JEFFREY KAYE: Revenues for Meehan's company, which he runs with his brother, Joe, have dropped by 50 percent since 2000. The business once employed 260 people; now there are 100. The sales floor is practically abandoned. But the high-tech downturn is only one of the Meehans' business woes. Their firm, like others, is also grappling with higher costs-- of energy, workers compensation, and health insurance. But unlike others, Meehan says he's staying in California.
JOHN MEEHAN: We've seen a tremendous amount of our major customers and the manufacturing go to overseas.
JEFFREY KAYE: To where?
JOHN MEEHAN: Mostly to China and Southeast Asia.
JEFFREY KAYE: Since December 2000, California has lost more than 300,000 manufacturing jobs.
SPOKESMAN: It's a winning strategy.
JEFFREY KAYE: How to fix a state that's broke and an economy that's broken is the backdrop to the attempt to recall Gray Davis from office.
ESMAEL ADIBI: Anybody who goes there is going to have a difficult time.
JEFFREY KAYE: Economist Adibi says any governor will face the same basic question.
ESMAEL ADIBI: The problem would be: Should I increase my revenue; should I cut spending; should I do both? This is the fundamental question facing... it doesn't matter who is going to be the governor.
JEFFREY KAYE: While Adibi defines spending as the main trouble, Ross, a more liberal economist, disagrees.
JEAN ROSS: I don't think the evidence shows that we have out-of- control spending. I think we had an unprecedented drop in state revenue collections.
JEFFREY KAYE: The clashing economic analyses are reflected in the politics of the recall battle. Lieutenant Governor Cruz Bustamante calls his economic program "Tough Love." The Democratic frontrunner in the recall race advocates reductions of car and college fees, along with higher taxes on tobacco, alcohol, and commercial property.
LT. GOV. CRUZ BUSTAMANTE: The folks at the top have to pay their fair share, the folks at the bottom have to pay something, and the people being squeezed in the middle need some relief from car taxes and college fees.
PROTESTERS: No recall!
JEFFREY KAYE: Labor unions opposed to the recall are calling for tax hikes on corporations. Nick Beradino of the Orange County Employees Association says tax-loathing voters also need to understand the connection between taxes paid and services received.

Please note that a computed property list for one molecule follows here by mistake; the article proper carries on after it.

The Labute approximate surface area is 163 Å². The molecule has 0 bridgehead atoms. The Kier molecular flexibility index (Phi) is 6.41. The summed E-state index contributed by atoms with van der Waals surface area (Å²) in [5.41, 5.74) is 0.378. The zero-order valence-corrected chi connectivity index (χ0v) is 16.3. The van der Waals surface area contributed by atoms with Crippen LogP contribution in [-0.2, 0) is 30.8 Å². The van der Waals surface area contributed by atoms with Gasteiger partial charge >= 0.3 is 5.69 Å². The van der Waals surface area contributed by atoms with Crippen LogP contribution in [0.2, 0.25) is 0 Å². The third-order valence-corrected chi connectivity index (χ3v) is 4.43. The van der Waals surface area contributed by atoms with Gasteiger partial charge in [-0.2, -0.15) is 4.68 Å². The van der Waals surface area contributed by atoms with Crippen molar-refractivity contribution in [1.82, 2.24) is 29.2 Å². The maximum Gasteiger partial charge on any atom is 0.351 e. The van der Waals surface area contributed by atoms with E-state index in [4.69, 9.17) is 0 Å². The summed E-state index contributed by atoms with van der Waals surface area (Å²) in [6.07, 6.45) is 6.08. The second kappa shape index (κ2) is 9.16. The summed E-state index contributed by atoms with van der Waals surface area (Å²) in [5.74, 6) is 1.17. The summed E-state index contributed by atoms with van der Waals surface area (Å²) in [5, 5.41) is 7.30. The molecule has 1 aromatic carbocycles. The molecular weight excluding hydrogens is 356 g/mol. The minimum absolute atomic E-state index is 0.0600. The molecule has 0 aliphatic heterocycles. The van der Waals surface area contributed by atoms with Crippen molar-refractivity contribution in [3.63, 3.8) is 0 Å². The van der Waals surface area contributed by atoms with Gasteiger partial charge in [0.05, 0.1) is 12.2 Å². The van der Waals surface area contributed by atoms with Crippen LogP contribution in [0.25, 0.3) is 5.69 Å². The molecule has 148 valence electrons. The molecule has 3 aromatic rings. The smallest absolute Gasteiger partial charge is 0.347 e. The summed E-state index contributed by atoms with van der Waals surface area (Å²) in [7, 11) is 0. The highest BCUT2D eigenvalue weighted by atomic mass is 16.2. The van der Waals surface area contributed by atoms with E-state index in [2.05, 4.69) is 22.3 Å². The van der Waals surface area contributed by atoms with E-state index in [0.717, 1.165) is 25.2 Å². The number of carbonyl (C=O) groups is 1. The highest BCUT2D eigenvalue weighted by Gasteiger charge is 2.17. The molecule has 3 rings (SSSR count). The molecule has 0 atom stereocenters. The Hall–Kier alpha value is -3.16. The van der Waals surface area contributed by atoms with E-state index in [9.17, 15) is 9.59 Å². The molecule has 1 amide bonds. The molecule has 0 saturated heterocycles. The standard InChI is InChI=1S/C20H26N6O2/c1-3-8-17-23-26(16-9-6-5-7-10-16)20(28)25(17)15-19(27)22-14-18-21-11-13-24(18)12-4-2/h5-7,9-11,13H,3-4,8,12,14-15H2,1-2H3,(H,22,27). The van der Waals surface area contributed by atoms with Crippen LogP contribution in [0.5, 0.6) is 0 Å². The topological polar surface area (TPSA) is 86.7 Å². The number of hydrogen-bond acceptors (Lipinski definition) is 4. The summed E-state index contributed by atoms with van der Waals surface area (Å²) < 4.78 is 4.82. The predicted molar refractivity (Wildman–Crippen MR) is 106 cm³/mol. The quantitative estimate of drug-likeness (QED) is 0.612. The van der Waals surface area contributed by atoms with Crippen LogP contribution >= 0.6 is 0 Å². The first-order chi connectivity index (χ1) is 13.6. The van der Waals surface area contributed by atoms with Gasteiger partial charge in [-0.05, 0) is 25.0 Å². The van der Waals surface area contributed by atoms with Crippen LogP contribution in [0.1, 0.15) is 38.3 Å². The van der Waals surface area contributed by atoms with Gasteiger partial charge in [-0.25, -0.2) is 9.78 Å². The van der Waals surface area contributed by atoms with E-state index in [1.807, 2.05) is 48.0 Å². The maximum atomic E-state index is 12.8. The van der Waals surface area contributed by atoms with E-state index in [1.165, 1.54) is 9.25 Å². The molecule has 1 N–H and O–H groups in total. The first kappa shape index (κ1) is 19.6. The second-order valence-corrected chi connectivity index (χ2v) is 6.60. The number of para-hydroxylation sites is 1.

NICK BERADINO: Talk to any Californian. They want the cleanest water, they want the best roads, they want the nicest parks, they want the best school systems, they want the best public protection, fire protection, ambulance services. They want all this, but somebody has to pay for it.
JEFFREY KAYE: The California Chamber of Commerce advocates lower taxes and less regulation. It has endorsed Republican Arnold Schwarzenegger, who at a recent executive meeting championed the chamber's principles.
ARNOLD SCHWARZENEGGER: As governor, I will stand up to the anti-business legislators. I will stand up to Sacramento's job-killing philosophy of overtax, overspend, and overburden.
JEFFREY KAYE: Chamber President Allan Zaremberg says raising taxes to rescue the California budget would be a huge mistake.
ALLAN ZAREMBERG: Well, I haven't seen a proposal that would provide for additional taxes, or revenues, that doesn't harm the economy. We need to put jobs first because the solution, the only long-term solution for California's economic or budget crisis, is to improve the economy.
JEFFREY KAYE: In some measure, California's problems are not unique. The percentage of job losses, for example, is about the same as the nation's. What does set California apart, as the fifth largest economy in the world, is the magnitude of the problem-- none of which leaves teachers in Anaheim feeling very confident. Because of cuts, Amy Asaoka- Nakakihara lost her assistant in her fourth grade class. Her salary has been frozen, and both she and her school district expect things to get worse.